Yeah, Matt. This is Jay. And I can start and John might chime in. We had talked about on a normalized sales level that we were targeting that 39.7% on a full year basis. I think now, given the pressure that we’ve seen on Q1, if we go back and layer in our normalized sales model and planning, we’d be closer on an annual basis to 39.5%.
We do expect and again, we’re not giving guidance, just because of the volatile nature of everything that’s happened at the end of April and into May and what could happen for the remainder of the quarter with changes in consumer demand, changes in the sheltering in place not only in Q2 but for the rest of the year and certainly if liquidation sales come up.
But if we looked at kind of a normalized model, we would have expected an increase in Q2 and our reported margin overall, because if you recall, Q2 a year ago, was relatively low, at 37.2%. So we would have expected to pick up against that, maybe we pick up 60 to 80 basis points.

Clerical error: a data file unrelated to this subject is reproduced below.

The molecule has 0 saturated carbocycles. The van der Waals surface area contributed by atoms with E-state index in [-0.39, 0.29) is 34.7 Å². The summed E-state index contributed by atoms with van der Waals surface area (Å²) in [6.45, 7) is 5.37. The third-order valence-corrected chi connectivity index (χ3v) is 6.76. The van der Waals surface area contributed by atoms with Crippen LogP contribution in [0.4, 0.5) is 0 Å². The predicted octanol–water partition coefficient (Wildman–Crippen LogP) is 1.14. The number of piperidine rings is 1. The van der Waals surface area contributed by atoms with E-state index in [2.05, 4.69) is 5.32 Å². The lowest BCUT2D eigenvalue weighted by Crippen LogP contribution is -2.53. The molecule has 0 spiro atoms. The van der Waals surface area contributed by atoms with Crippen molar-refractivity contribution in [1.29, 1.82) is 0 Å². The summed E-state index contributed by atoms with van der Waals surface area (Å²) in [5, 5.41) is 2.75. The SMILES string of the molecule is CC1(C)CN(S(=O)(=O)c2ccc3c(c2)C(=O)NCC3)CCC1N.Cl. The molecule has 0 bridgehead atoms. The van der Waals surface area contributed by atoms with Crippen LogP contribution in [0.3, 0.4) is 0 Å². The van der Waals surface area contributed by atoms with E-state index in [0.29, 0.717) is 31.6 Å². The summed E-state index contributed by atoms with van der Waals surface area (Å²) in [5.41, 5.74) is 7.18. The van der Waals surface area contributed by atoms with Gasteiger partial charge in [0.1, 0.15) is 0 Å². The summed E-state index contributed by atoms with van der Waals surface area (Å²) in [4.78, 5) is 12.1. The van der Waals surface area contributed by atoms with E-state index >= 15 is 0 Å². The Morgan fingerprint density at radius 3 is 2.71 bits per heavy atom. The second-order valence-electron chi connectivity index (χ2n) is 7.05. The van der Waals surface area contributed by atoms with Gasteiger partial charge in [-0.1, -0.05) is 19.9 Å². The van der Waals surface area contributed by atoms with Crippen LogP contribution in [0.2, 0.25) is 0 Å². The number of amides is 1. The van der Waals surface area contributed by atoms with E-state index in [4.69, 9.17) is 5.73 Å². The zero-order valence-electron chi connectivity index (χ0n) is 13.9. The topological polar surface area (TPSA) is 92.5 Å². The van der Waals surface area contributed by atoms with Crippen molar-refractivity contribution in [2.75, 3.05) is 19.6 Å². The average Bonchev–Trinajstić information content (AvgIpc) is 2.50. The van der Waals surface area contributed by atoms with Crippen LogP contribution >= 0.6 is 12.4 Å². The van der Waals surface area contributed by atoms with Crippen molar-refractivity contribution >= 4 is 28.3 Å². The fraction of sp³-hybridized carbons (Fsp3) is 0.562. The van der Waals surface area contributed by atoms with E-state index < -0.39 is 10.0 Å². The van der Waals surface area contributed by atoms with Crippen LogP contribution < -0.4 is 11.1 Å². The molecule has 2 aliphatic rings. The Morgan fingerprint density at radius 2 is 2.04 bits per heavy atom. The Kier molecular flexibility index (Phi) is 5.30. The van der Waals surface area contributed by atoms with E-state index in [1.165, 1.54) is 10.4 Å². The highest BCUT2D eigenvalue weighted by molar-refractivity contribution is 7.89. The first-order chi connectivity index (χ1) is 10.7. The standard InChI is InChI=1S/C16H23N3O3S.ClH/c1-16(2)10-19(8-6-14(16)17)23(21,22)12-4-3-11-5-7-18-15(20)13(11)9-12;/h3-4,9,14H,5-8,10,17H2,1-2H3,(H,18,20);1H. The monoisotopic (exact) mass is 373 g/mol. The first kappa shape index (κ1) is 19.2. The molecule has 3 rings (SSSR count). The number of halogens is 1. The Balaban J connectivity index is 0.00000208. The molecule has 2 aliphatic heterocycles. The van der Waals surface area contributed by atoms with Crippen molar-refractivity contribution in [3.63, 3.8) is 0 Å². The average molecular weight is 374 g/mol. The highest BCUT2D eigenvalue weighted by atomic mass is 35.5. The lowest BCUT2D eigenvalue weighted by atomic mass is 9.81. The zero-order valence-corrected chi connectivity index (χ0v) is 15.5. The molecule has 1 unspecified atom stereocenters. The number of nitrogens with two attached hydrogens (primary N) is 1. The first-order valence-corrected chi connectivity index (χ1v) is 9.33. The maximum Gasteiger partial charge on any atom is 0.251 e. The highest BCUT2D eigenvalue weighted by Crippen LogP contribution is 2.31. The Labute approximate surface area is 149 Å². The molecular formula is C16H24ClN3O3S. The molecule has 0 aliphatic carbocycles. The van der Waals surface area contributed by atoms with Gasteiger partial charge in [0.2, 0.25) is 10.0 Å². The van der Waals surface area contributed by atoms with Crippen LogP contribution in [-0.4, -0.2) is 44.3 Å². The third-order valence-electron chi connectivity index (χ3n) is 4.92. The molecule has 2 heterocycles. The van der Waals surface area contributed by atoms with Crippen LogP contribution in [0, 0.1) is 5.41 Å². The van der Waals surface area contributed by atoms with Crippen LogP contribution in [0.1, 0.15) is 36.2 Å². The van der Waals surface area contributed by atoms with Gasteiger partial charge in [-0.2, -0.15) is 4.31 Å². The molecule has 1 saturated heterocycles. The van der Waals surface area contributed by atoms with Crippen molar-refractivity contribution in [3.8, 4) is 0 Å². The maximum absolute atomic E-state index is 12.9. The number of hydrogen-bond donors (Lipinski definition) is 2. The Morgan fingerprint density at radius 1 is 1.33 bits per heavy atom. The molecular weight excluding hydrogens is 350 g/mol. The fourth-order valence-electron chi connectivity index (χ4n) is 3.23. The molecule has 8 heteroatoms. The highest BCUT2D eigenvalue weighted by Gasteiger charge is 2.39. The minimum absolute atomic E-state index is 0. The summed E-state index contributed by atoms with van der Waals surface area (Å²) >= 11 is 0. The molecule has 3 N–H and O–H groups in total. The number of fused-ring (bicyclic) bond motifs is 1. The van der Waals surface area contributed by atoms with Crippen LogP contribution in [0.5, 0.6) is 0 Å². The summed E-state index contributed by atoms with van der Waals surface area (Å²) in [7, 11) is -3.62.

And we would have thought that would have been both on the merchandised margin side as well as a supply chain costs because in Q2, a year ago, we got hit on both of those [indiscernible] normal comp of zero to 2 call it. But we can’t really handicap what’s going to happen with the sales trends as well as the mix going forward for the remainder of Q2.
Matt I would add to that is as long as things remain more normalized, we don’t see a real contraction on consumer spending habits or a massive breakout of COVID again in the back half of the year and we have to close down. The contrary I would say that we’re probably going to be able to make up some of our margin and be in pretty good shape some of the deals we’re expecting to see on the back half of the year for sure.
Perfect. And then just one housekeeper. No change to 25% incremental bottom line flow through an incremental topline dollars. Is that still the way the model flows?
The 25% on a pretax basis? Yes.
Thank you. Our next question comes from the line of Brad Thomas with KeyBanc Capital Markets. Your line is now open.